Finalist in the John Molson Case Writing Competition 2013, organized by the John Molson School of Business, Concordia University

Tesco - Losing Ground in the UK

Tesco - Losing Ground in the UK
Case Code: BSTR421
Case Length: 19 Pages
Period: 2006-2012
Pub Date: 2013
Teaching Note: Not Available
Price: Rs.500
Organization: Tesco Plc.
Industry: Retail
Countries: UK
Themes: Business Strategy, Business Environment
Tesco - Losing Ground in the UK
Abstract Case Intro 1 Case Intro 2 Excerpts

Trouble in Store

Tesco Plc. (Tesco), the largest retailer in the UK and the third largest retailer in the world, announced that for the financial year ending February 25, 2012, profits from its UK operations had fallen by 1% while underlying sales had dropped by 0.9%. The margins fell from 6.14% the previous year to 5.79%. This did not come as a surprise, as Tesco had already issued its first profit warning in 20 years in January 2012. From being the third largest retailer in the UK, Tesco had gone on to become the third largest retailer in the world.

This was the result of the strategies it adopted like stocking a wide range of private label products, going in for aggressive expansion, using consumer data to provide customized discounts, etc. The UK was the most important market for Tesco, accounting for over two thirds of the company's annual sales.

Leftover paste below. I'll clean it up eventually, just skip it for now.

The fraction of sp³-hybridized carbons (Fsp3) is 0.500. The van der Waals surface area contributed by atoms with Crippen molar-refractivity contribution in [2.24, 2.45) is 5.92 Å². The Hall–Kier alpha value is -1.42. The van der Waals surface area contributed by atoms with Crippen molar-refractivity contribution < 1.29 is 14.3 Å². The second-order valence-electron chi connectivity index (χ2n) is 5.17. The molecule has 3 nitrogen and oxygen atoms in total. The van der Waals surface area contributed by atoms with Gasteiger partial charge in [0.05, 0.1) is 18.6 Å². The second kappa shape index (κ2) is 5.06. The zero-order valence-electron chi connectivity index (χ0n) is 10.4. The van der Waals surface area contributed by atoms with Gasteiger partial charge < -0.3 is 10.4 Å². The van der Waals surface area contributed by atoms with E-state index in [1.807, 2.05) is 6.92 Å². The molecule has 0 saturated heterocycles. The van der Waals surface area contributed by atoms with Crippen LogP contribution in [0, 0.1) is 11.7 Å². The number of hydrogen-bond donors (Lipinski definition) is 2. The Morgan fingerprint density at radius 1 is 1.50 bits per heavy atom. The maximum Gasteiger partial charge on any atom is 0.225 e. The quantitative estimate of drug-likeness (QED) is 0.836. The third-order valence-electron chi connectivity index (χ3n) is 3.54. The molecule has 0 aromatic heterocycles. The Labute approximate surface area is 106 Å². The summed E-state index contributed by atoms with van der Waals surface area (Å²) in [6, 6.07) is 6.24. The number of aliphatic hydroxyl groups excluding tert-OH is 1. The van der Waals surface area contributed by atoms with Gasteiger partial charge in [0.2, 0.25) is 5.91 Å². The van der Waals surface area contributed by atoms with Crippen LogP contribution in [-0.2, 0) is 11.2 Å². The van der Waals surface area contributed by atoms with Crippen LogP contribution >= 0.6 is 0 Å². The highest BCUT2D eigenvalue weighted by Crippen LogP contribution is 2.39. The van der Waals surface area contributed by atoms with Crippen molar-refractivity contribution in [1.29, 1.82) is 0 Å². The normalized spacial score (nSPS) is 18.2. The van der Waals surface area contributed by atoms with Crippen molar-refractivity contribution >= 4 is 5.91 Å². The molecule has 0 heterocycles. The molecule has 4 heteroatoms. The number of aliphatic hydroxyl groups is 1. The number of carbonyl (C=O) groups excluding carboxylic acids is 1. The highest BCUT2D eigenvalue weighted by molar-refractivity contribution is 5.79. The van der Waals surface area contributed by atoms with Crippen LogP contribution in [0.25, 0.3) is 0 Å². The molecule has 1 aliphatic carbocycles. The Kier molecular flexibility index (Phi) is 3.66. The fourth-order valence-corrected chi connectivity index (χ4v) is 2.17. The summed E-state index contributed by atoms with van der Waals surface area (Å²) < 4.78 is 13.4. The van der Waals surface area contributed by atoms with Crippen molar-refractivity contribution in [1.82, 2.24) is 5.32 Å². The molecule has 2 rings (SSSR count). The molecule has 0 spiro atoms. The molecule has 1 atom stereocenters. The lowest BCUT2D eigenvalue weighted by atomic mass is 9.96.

However, its performance in the UK started to dwindle in the late 2000s. In the wake of the recession that started in 2008, penny-pinched shoppers opted for the better deals provided by hard discounters. Customers who were looking for good quality, shopping experience, customer service, and reasonable prices, moved to competitors complaining that Tesco's stores were jaded and that its customer service levels were abysmally low. Analysts said that this was due to the company's years of underinvestment in its UK operations and the reduction it had effected in the number of staff in order to cut costs. They also pointed out that Tesco had concentrated on funding and expanding in international markets and had failed to maintain its focus on the UK market. Darren Shirley, an analyst at Shore Capital, said "The general consensus is that three or four years ago, they took their eye off the ball in the UK and started to focus on overseas.... Some of the profitability and cash flow was diverted from the UK and service standards slipped; hence their stores have become quite sterile, dull, and clinical." Though Tesco remained the top retailer in the country, it started losing market share and the same store sales showed a decline...

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